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On November 22, 1963, Abraham Zapruder left his office hoping for a glimpse of President John F. Kennedy’s motorcade as it passed by Dealey Plaza. A Russian Jewish immigrant who wholeheartedly loved his home in America, Abe thrilled at the chance to see the young president in person–and perhaps to bring back a home movie of this once-in-a-lifetime moment for his family.

The twenty-six seconds of Abraham Zapruder’s footage depicting the JFK assassination is now iconic, forever embedded in American culture and identity. The first major instance of citizen journalism, this amateur film forced Abraham Zapruder to face unprecedented dilemmas: How to handle his unexpected ownership of a vitally important yet unspeakably terrible piece of American history? How to aid the U.S. government and, at the same time, fend off the swarm of reporters grasping to purchase the film? How to make the best decisions to ensure the film was safeguarded–but never exploited?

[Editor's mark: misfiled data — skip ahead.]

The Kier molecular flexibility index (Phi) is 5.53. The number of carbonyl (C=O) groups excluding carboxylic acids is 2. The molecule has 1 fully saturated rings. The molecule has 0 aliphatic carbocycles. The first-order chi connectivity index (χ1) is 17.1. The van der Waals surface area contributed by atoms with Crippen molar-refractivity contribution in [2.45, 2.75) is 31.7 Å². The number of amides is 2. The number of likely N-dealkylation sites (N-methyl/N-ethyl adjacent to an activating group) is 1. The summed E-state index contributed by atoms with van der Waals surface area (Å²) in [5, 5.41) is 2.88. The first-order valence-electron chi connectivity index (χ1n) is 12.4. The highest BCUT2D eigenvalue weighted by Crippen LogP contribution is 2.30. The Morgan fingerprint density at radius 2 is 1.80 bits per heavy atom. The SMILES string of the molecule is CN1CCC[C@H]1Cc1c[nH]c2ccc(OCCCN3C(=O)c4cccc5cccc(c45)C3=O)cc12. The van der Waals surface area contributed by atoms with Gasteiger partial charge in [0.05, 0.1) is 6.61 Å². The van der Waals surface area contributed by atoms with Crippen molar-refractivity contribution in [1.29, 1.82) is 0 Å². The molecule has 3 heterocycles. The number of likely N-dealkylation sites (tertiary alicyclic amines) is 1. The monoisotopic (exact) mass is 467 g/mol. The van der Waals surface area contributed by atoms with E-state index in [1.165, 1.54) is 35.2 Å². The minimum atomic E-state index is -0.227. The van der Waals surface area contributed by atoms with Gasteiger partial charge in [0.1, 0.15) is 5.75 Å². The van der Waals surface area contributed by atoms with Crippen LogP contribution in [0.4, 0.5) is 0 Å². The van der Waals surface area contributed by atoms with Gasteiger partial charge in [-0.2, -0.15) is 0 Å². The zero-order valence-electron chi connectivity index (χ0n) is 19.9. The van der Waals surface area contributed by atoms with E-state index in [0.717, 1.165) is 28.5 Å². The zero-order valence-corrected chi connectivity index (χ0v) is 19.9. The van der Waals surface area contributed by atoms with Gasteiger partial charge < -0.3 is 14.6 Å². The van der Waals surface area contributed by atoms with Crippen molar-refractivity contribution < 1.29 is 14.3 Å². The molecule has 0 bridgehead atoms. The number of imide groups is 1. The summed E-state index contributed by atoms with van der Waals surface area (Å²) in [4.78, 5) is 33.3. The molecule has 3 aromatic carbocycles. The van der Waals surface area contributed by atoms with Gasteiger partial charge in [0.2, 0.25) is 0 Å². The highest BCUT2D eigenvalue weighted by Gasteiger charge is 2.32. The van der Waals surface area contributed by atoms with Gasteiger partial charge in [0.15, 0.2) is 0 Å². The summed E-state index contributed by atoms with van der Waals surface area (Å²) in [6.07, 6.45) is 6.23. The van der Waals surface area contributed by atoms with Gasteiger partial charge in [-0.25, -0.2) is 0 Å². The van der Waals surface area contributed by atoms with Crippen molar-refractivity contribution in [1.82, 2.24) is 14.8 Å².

Now Abraham’s granddaughter, Alexandra Zapruder, uses previously sealed archival sources, her family’s personal records, and interviews to delve into the film’s fraught history–its chance beginning, the frantic moments and crucial decisions following the assassination, its controversial ownership by LIFE Magazine, its use in the major assassination investigations, the persistent battles over control of the images, and its impact on American art, film, and literature. Zapruder traces issues of ownership, privacy, and ethics through the decades, as the film sparked debates on the public representation of violence, the media’s role in disseminating information, and how personal property becomes public legacy.

Throughout this complex history, Zapruder traces the intertwined lives of the film and her family, fusing the private and public to create a complete narrative of the Zapruder film for the first time. She shows how twenty-six seconds of footage changed her family and, at the same time, challenged American society, media, and culture, raising new questions that came to define our age.